This Saturday night on FOX (8 pm ET), IBF super middleweight titlist Caleb Plant will defend his belt against former titleholder Caleb Truax in a 12-round main event.
This is a bigger fight than just the components of the matchup. We’ve got a clear favorite here for sure, and it’s another kinda lousy FOX main event, in all honesty, which they’ve made a regular thing at this point.
But Plant (20-0, 12 KO) is fighting to maintain his spot in line for the fight in boxing, which is very possible for later this year. If Plant can win and retain his belt, he will stay headed toward a unification bout with Canelo Alvarez. Alvarez holds the WBC and WBA belts, and he wants all four. There’s already talk of him fighting Billy Joe Saunders, the WBO titleholder, in May.
For Truax (31-4-2, 19 KO), it’s a chance for the likable Minnesota veteran to pull another world title upset. Hey, if Truax were to win, he’d probably have to rematch Plant. If he won that, crazy as at all is, he’d be in line to fight Canelo later this year.
So who wins on Saturday? Do we have an upset chance? Our staffers make their picks:
Scott Christ (2-0)
I wasn’t personally that shocked when Truax beat James DeGale for this belt back in 2017. Like, obviously it was an upset, I didn’t predict it, but DeGale always had a habit of minimizing his talents, whereas Truax has made a career out of maximizing his. It was the right night, the fight went the right way, and it happened.
I’ve never had the feelings about Plant that I had about DeGale, though. You can still quibble with the quality of Plant’s record, and his title reign has been a bit of a dud thus far — I like his skills, but the challengers have been bunk. But I’ve also never seen him play with his food, or allow his food to play with him. I saw DeGale under-perform against expectations in fights with Hadillah Mohoumadi and Piotr Wilczewski and Rogelio Medina. Plant goes out and does his job basically as expected every time out.
So with this one, yeah, I’d be shocked if Truax won. He’s 37, he’s winding down his career, his last fight was a majority decision over an old Ugandan dude in Minnesota, and would have actually been a split draw if not for the opponent being docked two points. And Plant just has so much that is so close for him. We’re talking a matter of eight months or so before he could potentially be fighting Canelo. I think Plant largely dominates and gets the vet out late. Plant TKO-11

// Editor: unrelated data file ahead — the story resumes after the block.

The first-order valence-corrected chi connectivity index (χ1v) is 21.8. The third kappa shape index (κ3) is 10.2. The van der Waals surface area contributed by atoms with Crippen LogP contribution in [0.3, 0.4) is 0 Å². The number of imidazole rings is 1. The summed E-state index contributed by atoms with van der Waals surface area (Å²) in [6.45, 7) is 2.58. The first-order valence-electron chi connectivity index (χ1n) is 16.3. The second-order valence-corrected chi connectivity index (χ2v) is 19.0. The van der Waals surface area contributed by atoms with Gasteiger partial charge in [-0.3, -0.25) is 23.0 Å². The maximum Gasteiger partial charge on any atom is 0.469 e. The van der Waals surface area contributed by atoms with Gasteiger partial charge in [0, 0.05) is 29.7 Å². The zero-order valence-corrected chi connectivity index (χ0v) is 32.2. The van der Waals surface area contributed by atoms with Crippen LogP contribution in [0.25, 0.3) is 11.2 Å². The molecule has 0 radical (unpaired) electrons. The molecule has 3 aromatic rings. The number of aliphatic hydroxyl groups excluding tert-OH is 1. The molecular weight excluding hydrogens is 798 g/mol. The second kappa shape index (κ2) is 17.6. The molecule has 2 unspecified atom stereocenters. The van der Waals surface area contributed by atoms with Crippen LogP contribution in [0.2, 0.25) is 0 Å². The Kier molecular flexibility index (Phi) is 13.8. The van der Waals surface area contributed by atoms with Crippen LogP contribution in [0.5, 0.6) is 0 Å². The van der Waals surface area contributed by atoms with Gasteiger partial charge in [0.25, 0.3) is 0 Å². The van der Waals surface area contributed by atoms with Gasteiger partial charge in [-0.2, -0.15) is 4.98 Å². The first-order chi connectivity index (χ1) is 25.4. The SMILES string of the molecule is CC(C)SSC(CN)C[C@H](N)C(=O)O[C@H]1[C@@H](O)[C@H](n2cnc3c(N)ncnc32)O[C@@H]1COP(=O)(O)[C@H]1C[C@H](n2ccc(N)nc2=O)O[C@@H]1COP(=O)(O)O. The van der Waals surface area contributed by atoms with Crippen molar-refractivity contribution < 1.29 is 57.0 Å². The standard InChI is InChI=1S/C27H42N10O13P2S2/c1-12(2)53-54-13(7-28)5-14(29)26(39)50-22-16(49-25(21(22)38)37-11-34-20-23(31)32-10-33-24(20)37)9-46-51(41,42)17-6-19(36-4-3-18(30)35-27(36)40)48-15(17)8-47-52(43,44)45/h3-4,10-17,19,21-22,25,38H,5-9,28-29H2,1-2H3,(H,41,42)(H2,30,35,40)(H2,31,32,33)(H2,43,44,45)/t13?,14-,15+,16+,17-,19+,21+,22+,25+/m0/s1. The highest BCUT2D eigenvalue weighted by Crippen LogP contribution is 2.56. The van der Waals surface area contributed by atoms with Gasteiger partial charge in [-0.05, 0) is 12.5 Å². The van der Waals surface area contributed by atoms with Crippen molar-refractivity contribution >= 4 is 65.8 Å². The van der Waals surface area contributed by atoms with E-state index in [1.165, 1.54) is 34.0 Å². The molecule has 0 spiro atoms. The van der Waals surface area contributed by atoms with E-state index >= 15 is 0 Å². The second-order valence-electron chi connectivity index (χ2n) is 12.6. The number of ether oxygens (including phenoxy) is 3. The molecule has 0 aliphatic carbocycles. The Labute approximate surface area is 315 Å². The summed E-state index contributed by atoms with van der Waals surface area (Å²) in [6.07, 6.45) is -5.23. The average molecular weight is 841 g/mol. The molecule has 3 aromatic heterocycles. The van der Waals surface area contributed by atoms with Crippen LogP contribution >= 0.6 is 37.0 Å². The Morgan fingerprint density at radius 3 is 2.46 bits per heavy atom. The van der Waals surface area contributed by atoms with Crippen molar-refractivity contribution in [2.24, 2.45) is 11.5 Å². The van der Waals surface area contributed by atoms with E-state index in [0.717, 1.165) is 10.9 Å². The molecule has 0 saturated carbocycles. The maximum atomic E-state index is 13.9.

Wil Esco (1-1)
Look, I don’t have anything against Caleb Truax. He’s a perfectly fine gentleman of the sport by all accounts. But he’s also a limited fighter who’s now 37 years old and has taken a decent amount of punishment over his career. Yes, Truax shocked the world with a world title win over James DeGale a few years ago, but he also lost it right back to DeGale in convincing fashion in their immediate rematch, showing it was a little fluky.
Caleb Plant isn’t an old, shopworn DeGale. Plant is probably as sharp as we’ve ever seen him and in the prime of his career. Moreover, Plant seems to have all the advantages in this fight, particularly when it comes to speed, slickness, and power. It’s no secret that I’m not exactly thrilled with Plant’s opposition since winning a world title, but I still fully expect him to light up Truax in a one-sided beating. Plant TKO-7
Patrick L. Stumberg (1-1)
Man, remember when Saturday was stacked to the rafters? That was nice.
This attempt to determine the One True Caleb doesn’t figure to be terribly compelling. Truax isn’t as hapless as Vincent Feigenbutz, but nothing in his arsenal seems like it would give Plant issues. He’s not gritty enough to turn it into a slopfest, not powerful enough to lamp Plant during his brief windows of opportunity, and not slick enough to make up for the considerable difference in speed.
If Truax takes more than one or two rounds, it’ll be because Plant’s taking a breather. “Sweethands” comprehensively dismantles him with rapid-fire combinations for a near-shutout. Plant UD-12
Lewis Watson (0-2)
It’s no secret that Truax is coming towards the end of his career. He’s game, tough, willing, but against a smart, athletic, fresher fighter in Plant, he’s going to have his work cut out from the opening bell.
Pressure combined with rangey uppercuts and big left hooks did the business for Truax back in 2017 in his first tilt at the IBF strap, but we’re a lot further down the road now and that type of performance feels like a lifetime ago. Injury after injury has seen Truax edge closer to retirement and this title shot is a real last chance saloon for the 37-year-old – something he admitted to me last week.
This is a real opportunity for Plant to look good against a come-forward fighter. I expect him to showcase his skills in popping Truax comfortably from the opening stages, wearing down the former champ.
I’d like to think Truax hears the final bell in this Caleb derby, so I’ll let my heart rule my head. Plant UD-12